Jesus wanted the father to have a personal belief and a personal testimony.
“The royal official said ‘Sir, come down before my child dies.’ ‘Go,’ Jesus replied, ‘your son will live.’ The man took Jesus at his word and departed” (John 4:49-50).
Although the official had begged Jesus to come with him, Jesus didn’t go. Why? Jesus was teaching the man that His Word alone is enough. “So then faith comes by hearing, and hearing by the word of God” (Romans 10:17, NKJV).
Jesus’ Word is sufficient! His Word is life, because Jesus is Life!
Jesus sent the father home, telling him the boy would live. The official “took Jesus at his word and departed.” In this, he demonstrated faith. For it was in faith that he began traveling home, even though he had no tangible assurance that his son was recovered.
He didn’t need to see a sign because he had substance to his faith! For, “faith is the substance of things hoped for, the evidence of things not seen” (Hebrews 11:1). But some may ask, “What was the substance of his faith?” The substance of his faith wasn’t a “what,” it’s a “Who.”
A belief in Jesus is the substance of our faith unto salvation! As the father had, we have assurance in Jesus himself. And Jesus’ Word is evidence of things seen and unseen. For, His Word is true and unchanging!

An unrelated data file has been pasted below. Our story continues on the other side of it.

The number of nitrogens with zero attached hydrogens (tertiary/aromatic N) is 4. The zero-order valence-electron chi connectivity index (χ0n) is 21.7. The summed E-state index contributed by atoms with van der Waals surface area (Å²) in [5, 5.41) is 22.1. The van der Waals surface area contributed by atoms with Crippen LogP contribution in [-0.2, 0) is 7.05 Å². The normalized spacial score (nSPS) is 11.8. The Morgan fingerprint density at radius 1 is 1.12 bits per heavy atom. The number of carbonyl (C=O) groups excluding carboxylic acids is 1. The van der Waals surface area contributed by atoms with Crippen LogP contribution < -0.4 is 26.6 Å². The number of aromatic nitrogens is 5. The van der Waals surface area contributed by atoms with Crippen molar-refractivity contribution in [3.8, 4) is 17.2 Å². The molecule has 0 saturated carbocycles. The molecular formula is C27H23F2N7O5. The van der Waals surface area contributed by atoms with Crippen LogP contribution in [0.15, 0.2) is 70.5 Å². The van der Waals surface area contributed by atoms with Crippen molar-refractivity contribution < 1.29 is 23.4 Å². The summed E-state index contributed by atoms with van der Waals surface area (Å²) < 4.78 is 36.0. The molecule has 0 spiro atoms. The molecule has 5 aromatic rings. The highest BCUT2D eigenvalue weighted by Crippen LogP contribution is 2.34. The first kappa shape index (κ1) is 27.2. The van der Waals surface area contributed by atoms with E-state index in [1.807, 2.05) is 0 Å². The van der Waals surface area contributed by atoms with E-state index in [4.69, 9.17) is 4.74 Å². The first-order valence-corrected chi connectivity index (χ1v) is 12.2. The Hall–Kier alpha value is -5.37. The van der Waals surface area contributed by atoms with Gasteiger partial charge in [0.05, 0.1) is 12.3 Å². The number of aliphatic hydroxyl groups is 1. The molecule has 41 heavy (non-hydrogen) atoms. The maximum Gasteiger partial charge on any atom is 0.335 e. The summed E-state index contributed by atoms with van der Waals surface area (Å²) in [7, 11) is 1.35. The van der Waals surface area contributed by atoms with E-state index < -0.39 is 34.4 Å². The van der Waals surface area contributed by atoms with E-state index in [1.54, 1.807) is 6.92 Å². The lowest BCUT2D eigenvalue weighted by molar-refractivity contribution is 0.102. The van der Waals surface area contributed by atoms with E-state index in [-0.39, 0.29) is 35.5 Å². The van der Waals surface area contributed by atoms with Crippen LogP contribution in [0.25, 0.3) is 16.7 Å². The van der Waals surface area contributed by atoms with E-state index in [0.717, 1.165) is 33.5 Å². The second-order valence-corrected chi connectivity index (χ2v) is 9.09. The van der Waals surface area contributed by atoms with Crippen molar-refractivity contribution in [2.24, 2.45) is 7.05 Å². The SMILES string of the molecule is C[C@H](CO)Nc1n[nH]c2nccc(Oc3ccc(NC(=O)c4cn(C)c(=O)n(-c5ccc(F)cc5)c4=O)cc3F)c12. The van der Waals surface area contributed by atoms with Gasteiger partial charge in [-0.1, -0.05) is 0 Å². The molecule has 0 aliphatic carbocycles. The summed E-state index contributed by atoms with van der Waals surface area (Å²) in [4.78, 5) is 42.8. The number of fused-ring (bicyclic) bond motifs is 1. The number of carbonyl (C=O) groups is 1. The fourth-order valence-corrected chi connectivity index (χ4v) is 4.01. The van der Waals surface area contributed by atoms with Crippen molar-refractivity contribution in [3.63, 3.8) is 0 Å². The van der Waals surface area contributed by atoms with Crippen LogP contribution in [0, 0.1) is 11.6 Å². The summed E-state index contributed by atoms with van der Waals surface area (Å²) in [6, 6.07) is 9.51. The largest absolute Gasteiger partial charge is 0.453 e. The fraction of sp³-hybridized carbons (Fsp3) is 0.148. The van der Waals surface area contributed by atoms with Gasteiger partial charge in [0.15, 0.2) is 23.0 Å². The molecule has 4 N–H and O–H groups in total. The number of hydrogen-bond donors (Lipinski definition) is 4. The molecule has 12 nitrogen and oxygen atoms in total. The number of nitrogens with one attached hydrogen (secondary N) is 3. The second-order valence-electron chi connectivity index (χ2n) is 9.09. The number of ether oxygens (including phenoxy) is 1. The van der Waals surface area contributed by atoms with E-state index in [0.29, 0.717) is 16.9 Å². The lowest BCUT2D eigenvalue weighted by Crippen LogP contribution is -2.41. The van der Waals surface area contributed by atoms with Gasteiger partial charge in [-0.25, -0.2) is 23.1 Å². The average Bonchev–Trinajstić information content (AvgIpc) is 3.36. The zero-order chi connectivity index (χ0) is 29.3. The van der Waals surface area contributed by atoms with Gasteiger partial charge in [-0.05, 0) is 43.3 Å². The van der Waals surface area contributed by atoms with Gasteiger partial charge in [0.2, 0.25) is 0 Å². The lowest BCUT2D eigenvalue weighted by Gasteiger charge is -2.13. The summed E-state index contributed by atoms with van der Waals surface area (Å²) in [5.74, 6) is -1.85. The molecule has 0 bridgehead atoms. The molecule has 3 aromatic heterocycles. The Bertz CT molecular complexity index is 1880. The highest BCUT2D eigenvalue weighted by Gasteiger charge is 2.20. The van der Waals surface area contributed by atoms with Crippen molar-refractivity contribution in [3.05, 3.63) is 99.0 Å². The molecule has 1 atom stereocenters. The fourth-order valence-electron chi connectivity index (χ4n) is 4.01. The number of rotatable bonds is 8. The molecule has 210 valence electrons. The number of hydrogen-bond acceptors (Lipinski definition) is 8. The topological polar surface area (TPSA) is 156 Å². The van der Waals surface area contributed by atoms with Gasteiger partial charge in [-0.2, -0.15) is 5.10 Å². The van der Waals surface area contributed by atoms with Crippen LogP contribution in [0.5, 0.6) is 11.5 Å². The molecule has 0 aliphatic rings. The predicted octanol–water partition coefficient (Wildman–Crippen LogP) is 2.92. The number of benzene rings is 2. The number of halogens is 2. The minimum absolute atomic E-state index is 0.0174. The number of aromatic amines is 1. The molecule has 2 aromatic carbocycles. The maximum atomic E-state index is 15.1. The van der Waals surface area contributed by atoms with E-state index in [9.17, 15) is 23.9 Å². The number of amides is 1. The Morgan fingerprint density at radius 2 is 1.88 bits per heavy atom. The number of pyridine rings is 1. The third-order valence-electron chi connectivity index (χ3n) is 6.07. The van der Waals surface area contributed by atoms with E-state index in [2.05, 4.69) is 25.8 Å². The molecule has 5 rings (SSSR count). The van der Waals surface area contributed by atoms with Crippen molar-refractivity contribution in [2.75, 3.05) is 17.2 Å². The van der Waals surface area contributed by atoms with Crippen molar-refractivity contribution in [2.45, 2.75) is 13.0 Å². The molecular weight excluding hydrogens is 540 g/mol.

After being in the presence of Jesus, without having to see the healing of his son, the father made an internal choice to believe in Jesus. He left for home in the assurance of Jesus’ word, before seeing the manifestation of Jesus’ word.
This man also demonstrated obedience in his faith. He did what Jesus told him to do. He did as James reminds us to do, “Do not merely listen to the word, and so deceive yourselves. Do what it says” (James 1:22).
The father believed, in faith, Jesus’ word even though he didn’t yet see its fruition. Next, He was obedient to Jesus’ word (He was a doer of the word.) Further, he rested in faith, upon the assurance of Jesus word.
The Bible tells us he came across the servants the next day, which means he stopped for the night to rest, instead of traveling directly back. (And this was a wealthy man so he was probably on horseback.) If he had doubted Jesus’ word, he likely would not have stopped anywhere that night. Instead, he was able to rest because he had an internal reality to his faith.
The Word of God, the Bible, is sufficient and true. Yet, in your personal walk with Christ, would you say you live like the Word of God is sufficient and true? Do you tend to rest on Jesus’ word, or do you tend to lean towards doubt?
The Word of God is powerful. The Word of God gives life. The Word of God is infallible.
If God said it, it is true! When God said it, it was done! Just as God spoke all Creation into existence, whatever promises and provisions God has said in His Word, exist! This includes things seen or unseen. This includes those things present and those things future.
Still, it isn’t enough to simply say you believe God’s Word. As the father did, you need to act as if you believe it. Hold fast to what God says in His Word and act as if God’s Word is already a done certainty. For, it is!